Assessing the overall crude incidence rates of pregnancy-associated cancer by 5-year calendar periods, we found an increase over time, with a statistically significant average annual percentage change of 2.9% (95% CI 2.4–3.3) (Fig. 2A), which decreased to 1.6% (95% CI 1.1–2.1) after age adjustment. We stratified the incidence rate by age and found statistically significant average annual percentage changes for the age groups 15–24 years (3.2; 95% CI 1.6–4.9) and 25–29 years (3.0; 95% CI 2.1–4.0) and a borderline statistically significant average annual percentage change for age group 30–34 years (0.8; 95% CI 0.0–1.6) (Fig. 2B).
The three most frequent types of pregnancy-associated cancer were melanoma (n=507; 150 [30.0%] cases diagnosed during pregnancy), cervical cancer (n=493; 108 [21.9%] cases diagnosed during pregnancy), and breast cancer (n=489; 94 [19.2%] cases diagnosed during pregnancy) (Table 1). The proportion of pregnancy-associated cancers diagnosed in relation to an abortion was higher for breast cancer (41.7%) than for cervical cancer (33.7%) and for melanoma of skin (19.9%). During the first trimester, 12.5% of patients with melanoma diagnosed, 40.0% with cervical cancer diagnosed, and 81.0% with breast cancer diagnosed had an induced abortion (data not shown).
The proportion of pregnancy-associated melanomas out of all melanomas was 11.8% (Table 2). The corresponding proportions for cervical and breast cancer were 8.7% and 4.5%, respectively. These proportions were slightly smaller for all three site-specific pregnancy-associated cancers when only considering live births. The proportions were highest among women aged 25–29 years, with every fifth cervical cancer and breast cancer and every fourth melanoma diagnosed in relation to a pregnancy.
The crude overall incidence rate for breast cancer was 17.5 out of 100,000 pregnancies (induced abortions and live births), whereas the age-standardized incidence rate was 27.2 out of 100,000 pregnancies (Table 3). Similar crude overall incidence rates were seen for melanoma and cervical cancer. There were small differences between rates based on pregnancies and rates based on live births for all three sites. The crude incidence rates of melanoma increased from 1977 to 2006, supported by a statistically significant average annual percentage change of 5.3% (95% CI 4.1–6.4) (Fig. 3) and an age-adjusted average annual percentage change of 4.1% (95% CI 2.9–5.2) (data not known). The crude average annual percentage change for breast cancer was 3.1% (95% CI 2.1–4.0) (Fig. 3), whereas an average annual percentage change of 0.9% (95% CI −0.1, 2.0) was seen after age adjustment. The crude average annual percentage change for cervical cancer was 0.8% (95% CI −0.6 to 2.1) and was −0.5% (95% CI −1.7 to 0.7) after age adjustment. After excluding melanomas from the combined group of pregnancy-associated cancers, the crude average annual percentage change was 2.3% (95% CI 1.7–2.8) and the age-adjusted average annual percentage change was 0.9% (95% CI 0.4–1.5).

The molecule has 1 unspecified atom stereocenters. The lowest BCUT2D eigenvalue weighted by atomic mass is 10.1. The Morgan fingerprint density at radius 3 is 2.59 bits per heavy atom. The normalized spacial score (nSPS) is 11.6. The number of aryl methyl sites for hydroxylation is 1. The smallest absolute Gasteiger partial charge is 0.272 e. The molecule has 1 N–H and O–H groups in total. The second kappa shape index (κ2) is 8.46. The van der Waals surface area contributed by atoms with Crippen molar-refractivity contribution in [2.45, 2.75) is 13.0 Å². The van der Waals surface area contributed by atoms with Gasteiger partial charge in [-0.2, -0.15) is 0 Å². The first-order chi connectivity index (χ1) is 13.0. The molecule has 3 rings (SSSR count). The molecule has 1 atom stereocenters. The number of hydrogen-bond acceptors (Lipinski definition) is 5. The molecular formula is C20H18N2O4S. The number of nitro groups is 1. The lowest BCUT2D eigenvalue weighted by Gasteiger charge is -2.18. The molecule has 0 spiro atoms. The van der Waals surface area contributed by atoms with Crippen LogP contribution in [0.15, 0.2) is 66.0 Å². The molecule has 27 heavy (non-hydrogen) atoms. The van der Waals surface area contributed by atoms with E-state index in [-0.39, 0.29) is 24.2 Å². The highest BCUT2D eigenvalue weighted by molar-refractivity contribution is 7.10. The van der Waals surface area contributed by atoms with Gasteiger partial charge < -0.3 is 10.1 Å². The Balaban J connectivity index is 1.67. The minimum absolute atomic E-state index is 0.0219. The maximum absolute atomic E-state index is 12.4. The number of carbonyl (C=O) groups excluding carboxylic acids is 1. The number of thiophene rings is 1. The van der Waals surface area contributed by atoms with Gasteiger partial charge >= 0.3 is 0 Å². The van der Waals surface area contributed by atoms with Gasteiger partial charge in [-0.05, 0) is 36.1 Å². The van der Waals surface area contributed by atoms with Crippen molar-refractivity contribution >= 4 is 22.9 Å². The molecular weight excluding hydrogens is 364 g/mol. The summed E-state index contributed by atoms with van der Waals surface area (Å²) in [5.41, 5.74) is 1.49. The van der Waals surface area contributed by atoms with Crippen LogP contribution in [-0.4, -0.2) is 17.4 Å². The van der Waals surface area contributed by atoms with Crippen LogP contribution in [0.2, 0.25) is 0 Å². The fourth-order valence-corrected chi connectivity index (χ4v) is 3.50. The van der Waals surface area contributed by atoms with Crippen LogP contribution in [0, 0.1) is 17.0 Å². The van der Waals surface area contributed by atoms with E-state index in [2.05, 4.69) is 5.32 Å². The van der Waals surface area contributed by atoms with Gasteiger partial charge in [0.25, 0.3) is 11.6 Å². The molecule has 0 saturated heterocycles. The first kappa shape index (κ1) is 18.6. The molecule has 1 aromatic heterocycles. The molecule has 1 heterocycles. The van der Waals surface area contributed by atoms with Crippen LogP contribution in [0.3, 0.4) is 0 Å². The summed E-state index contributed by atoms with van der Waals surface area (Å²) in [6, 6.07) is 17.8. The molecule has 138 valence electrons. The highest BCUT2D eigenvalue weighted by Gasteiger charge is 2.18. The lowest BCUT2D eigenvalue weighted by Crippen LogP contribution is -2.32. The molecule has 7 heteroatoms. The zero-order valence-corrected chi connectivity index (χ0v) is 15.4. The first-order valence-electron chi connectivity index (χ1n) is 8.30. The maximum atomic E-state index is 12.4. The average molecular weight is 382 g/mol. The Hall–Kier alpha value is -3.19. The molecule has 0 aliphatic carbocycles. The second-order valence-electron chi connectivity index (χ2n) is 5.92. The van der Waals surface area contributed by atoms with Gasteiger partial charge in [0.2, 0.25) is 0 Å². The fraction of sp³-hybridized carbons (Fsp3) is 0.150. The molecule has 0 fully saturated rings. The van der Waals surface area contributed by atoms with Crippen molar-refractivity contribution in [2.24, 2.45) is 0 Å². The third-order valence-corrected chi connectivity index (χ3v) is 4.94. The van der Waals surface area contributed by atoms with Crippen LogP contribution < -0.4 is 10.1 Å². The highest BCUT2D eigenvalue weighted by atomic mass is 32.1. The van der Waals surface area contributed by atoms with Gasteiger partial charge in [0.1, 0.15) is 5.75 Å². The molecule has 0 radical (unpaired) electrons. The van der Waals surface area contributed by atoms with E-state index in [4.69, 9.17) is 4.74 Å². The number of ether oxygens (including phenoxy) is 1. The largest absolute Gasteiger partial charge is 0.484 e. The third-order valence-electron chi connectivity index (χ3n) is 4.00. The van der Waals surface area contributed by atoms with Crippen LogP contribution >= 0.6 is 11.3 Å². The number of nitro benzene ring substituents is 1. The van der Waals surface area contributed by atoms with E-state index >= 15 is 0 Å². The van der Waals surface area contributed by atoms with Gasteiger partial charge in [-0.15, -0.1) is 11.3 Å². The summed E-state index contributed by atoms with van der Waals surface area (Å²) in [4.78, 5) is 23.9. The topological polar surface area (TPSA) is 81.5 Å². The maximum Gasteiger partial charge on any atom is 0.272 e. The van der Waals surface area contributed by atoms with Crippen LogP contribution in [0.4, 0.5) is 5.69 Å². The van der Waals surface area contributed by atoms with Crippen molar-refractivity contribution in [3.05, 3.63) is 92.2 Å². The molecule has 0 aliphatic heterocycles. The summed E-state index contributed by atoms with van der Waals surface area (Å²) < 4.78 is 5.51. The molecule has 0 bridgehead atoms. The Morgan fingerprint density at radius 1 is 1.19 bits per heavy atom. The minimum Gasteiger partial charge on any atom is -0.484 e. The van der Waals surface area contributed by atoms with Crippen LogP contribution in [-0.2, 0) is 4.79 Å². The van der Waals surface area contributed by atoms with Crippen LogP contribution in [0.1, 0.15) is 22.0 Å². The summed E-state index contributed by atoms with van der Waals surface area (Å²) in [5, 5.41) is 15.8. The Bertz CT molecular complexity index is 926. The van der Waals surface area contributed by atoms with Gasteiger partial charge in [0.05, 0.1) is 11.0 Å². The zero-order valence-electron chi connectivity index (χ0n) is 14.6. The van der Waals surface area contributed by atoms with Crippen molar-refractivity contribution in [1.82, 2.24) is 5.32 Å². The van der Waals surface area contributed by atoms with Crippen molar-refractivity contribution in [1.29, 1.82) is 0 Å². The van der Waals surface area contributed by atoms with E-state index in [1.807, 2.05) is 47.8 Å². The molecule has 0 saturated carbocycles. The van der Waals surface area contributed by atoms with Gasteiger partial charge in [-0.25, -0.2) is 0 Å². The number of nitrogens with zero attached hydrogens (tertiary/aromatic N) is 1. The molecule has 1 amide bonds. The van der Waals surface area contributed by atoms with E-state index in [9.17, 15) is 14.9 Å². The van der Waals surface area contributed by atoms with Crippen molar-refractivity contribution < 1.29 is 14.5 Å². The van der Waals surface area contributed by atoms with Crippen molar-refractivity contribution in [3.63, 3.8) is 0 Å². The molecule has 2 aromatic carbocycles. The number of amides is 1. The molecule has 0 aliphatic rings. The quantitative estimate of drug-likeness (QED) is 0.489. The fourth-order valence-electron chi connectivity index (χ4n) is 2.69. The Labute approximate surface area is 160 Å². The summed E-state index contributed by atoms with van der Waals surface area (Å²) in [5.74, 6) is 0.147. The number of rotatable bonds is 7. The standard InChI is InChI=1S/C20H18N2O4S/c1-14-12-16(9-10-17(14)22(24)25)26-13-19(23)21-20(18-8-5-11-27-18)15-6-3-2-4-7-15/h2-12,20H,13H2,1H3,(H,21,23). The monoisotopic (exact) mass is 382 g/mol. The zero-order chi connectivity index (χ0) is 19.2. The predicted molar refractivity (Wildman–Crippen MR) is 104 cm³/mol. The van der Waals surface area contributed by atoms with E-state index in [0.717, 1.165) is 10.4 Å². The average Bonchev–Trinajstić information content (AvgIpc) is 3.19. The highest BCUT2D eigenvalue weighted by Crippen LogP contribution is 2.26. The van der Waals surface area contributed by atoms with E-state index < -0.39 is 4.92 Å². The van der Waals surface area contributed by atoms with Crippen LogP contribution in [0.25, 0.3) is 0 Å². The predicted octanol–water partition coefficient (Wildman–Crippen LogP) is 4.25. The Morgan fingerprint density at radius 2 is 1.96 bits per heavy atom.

We found that every fifth cancer in the age group 25–29 years was diagnosed in relation to a pregnancy, and for melanomas this proportion was even higher. Absolute numbers of pregnancy-associated cancer, proportions, and crude incidence rates increased during the study period. An increase in incidence rates persisted, although it was less pronounced, after adjustment for age at cancer.
Cancer cases in the present study were obtained from the nationwide Danish Cancer Registry, which is considered to have a high degree of completeness.7,8 Most cancer diagnoses only had registrations of month and year; therefore, to capture some additional cases that were potentially diagnosed during pregnancy, we also accepted cancer diagnoses within 30 days before conception. This way, we added 62 cases (2.6%) to our population. A study performed in Australia also included instances when the cancer was diagnosed up to 1 month before pregnancy.5 We searched for pregnancy in various registries to make the ascertainment as complete as possible. The conception date was assessed as accurately as possible using the gestational age that was available for the majority of pregnancies (62.2%). Our calculation of incidence rates did not include person-years, and therefore it can be argued that the term proportion of pregnancies is more appropriate; however, we chose to use the term incidence because this was the term used in previous studies.1,2,4,18,19
By including abortions, we added approximately 30% more cases of pregnancy-associated cancers. Of all patients with pregnancy-associated cancer diagnosed during the first trimester, approximately 43% had an induced abortion; however, this percentage varied greatly for melanomas, cervical cancers, and breast cancers, with breast cancer being the highest (81%). In a study performed in Japan concerning prognosis after pregnancy-associated breast cancer, 93% of women with cancer diagnosed during the first trimester had an induced abortion.20 Although we have little information regarding the recommendations for abortions in pregnancy-associated cancer during our study period, our findings probably reflect that medical recommendations for pregnancies associated with cancer differ according to cancer type. Multidisciplinary evaluations regarding diagnostic strategy and treatment strategy as has been described for pregnancy-associated breast cancer21 possibly could be helpful in the effort to continue pregnancy. None of the previous studies except one specific to breast cancer5 has included abortions. By including abortions, ascertainment of cases becomes more complete. We reached a higher estimate of the absolute number and the proportions of pregnancy-associated cancer, whereas the incidence rates were quite similar with and without abortions.